Genetic Duties

70 Pages Posted: 3 Apr 2020 Last revised: 23 Nov 2020

See all articles by Jessica L. Roberts

Jessica L. Roberts

Emory University School of Law

Alexandra Foulkes de la Parra

Fifth Circuit Court of Appeals

Date Written: November 21, 2020


Our genes don’t change but the results of our genetic tests might. The first is basic biology. The second, a product of the reality that we are still learning about the human genome. A person who took a genetic test in 2010 could take the same test with the same lab in 2020 and get a different result. The law, however, does not reflect this difference. At present, no legal duty requires laboratories or physicians to inform patients when a laboratory reclassifies a genetic variant, even if the reclassification communicates clinically actionable information. This Article considers the need for such duties and their potential challenges. In so doing, we hope to offer much needed guidance to the physicians and the laboratories that may face liability and to the courts that will inevitably hear these cases.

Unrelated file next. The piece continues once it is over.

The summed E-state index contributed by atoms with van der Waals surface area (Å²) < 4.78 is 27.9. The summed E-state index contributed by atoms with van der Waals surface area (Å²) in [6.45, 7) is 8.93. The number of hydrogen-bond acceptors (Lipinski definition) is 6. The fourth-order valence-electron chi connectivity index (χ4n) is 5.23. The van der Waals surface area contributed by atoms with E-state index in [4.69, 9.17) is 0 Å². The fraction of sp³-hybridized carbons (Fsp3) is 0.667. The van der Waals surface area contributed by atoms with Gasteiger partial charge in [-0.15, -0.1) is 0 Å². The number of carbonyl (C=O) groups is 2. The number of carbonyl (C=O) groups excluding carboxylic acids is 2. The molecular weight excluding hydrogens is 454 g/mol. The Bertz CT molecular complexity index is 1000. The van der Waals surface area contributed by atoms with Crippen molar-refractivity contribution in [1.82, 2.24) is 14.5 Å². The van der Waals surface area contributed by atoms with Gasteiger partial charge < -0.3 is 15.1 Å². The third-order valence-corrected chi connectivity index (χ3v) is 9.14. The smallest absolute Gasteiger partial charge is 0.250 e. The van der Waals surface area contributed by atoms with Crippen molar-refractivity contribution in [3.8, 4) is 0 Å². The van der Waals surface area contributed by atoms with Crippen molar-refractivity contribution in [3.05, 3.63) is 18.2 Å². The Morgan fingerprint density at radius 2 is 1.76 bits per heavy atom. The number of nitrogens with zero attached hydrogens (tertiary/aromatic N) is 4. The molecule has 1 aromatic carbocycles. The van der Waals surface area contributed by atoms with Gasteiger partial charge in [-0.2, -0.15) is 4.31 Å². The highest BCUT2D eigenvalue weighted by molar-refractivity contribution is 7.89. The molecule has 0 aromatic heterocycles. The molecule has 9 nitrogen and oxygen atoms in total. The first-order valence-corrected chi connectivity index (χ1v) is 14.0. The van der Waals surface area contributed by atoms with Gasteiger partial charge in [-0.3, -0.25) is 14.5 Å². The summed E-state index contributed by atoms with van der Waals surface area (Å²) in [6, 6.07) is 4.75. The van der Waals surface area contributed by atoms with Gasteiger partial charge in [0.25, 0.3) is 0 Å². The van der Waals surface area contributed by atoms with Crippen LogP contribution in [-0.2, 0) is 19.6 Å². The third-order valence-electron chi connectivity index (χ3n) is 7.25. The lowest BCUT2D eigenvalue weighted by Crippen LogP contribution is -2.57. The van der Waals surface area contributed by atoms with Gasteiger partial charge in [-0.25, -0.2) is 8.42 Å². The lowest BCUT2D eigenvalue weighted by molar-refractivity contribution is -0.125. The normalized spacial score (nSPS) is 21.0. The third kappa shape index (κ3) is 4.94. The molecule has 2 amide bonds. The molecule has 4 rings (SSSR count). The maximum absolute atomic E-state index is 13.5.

Keywords: torts, medical malpractice, negligence, genetics

JEL Classification: K13

Suggested Citation

Roberts, Jessica L. and Foulkes de la Parra, Alexandra, Genetic Duties (November 21, 2020). 62 William & Mary Law Review 143 (2020), Available at SSRN:

Jessica L. Roberts (Contact Author)

Emory University School of Law ( email )

1301 Clifton Road
Atlanta, GA 30322
United States

Alexandra Foulkes de la Parra

Fifth Circuit Court of Appeals ( email )

515 Rusk St.
Houston, TX 77002


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